For first of all consider for a moment how many and how grievous were the evils which that man inflicted on Apollonius; and then calculate them and estimate them by money. You will find that they were all so continued in the case of this one wealthy man, as by their example to cause a fear of similar suffering and danger to all others. In the first place, there was a sudden accusation of a capital and detestable crime; judge what you think this worth, and how many have bought themselves off from such charges. In the next place, there is an accusation without an accuser, a sentence without any bench of judges, a condemnation without any defence having been made. Estimate the money to be got by all these transactions, and then suppose that Apollonius alone was an actual victim to these atrocities, but that all the rest, as many as they were, delivered themselves from these sufferings by money. Lastly, there were darkness, chains, imprisonment, punishment within the prison, seclusion from the sight of his parents and of his children, a denial of the free air and common light of heaven; but these things, which a man might freely give his life to escape, I am unable to estimate by the standard of money.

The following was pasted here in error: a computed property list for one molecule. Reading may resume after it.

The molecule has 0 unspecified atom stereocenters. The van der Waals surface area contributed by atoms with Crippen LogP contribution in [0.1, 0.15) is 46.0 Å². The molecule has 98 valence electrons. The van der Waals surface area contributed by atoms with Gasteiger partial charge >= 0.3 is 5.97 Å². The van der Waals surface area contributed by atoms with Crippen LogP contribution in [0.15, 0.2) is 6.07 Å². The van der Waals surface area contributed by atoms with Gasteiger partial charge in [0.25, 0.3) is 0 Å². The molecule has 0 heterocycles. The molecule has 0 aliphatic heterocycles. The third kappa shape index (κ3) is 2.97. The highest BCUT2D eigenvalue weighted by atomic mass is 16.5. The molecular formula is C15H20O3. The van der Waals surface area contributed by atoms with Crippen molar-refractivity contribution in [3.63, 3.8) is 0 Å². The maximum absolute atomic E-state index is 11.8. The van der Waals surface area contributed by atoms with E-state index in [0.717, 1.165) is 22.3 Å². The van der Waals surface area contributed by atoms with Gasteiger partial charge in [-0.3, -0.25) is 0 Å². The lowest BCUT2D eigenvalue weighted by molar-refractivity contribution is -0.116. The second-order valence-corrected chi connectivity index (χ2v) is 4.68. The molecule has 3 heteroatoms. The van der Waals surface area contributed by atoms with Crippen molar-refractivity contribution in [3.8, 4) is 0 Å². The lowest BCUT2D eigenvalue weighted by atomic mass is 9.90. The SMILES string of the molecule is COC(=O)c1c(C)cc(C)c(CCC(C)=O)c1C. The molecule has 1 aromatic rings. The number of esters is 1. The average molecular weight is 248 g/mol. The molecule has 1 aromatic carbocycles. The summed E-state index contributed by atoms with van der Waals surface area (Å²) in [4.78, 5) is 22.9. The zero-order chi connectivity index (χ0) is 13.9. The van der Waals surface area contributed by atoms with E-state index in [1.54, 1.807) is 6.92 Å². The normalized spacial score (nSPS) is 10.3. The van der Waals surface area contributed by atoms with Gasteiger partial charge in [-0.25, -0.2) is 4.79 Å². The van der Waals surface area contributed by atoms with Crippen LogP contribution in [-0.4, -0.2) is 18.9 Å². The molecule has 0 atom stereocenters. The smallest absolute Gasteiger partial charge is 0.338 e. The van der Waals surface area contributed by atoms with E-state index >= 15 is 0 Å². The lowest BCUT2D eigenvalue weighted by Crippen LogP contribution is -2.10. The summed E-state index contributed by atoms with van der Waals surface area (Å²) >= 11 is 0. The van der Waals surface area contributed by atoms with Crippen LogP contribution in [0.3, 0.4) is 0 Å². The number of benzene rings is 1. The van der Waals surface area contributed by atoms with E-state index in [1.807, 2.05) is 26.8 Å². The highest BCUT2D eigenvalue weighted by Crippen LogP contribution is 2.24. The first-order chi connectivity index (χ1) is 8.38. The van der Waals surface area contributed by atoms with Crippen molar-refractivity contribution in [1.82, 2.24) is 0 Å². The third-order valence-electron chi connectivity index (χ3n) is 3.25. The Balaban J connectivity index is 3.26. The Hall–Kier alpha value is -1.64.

This text is part of:
Table of Contents:
The first oration against Verres.
THE FIRST BOOK OF THE SECOND PLEADING AGAINST CAIUS VERRES.
THE SECOND BOOK OF THE SECOND PLEADING AGAINST CAIUS VERRES.
THE THIRD BOOK OF THE SECOND PLEADING IN THE ACCUSATION AGAINST CAIUS VERRES.
THE FOURTH BOOK OF THE SECOND PLEADING IN THE PROSECUTION OF VERRES.
The Fifth Book of the Second Pleading in the Prosecution against Verres.
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